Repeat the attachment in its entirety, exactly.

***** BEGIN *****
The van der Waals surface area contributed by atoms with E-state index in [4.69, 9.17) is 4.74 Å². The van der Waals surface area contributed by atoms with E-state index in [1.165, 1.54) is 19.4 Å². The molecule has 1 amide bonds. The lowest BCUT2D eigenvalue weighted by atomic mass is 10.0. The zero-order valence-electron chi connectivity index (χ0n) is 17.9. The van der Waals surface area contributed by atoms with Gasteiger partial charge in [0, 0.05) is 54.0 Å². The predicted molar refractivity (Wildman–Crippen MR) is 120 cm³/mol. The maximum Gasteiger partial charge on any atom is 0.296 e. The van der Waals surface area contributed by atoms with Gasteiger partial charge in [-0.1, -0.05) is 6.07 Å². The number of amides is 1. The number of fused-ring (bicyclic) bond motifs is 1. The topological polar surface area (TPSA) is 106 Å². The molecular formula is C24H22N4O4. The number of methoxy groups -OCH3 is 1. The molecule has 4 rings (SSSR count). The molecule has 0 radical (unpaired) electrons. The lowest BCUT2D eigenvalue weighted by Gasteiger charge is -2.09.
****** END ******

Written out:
The van der Waals surface area contributed by atoms with E-state index in [4.69, 9.17) is 4.74 Å². The van der Waals surface area contributed by atoms with E-state index in [1.165, 1.54) is 19.4 Å². The molecule has 1 amide bonds. The lowest BCUT2D eigenvalue weighted by atomic mass is 10.0. The zero-order valence-electron chi connectivity index (χ0n) is 17.9. The van der Waals surface area contributed by atoms with Gasteiger partial charge in [0, 0.05) is 54.0 Å². The predicted molar refractivity (Wildman–Crippen MR) is 120 cm³/mol. The maximum Gasteiger partial charge on any atom is 0.296 e. The van der Waals surface area contributed by atoms with Gasteiger partial charge in [-0.1, -0.05) is 6.07 Å². The number of amides is 1. The number of fused-ring (bicyclic) bond motifs is 1. The topological polar surface area (TPSA) is 106 Å². The molecular formula is C24H22N4O4. The number of methoxy groups -OCH3 is 1. The molecule has 4 rings (SSSR count). The molecule has 0 radical (unpaired) electrons. The lowest BCUT2D eigenvalue weighted by Gasteiger charge is -2.09.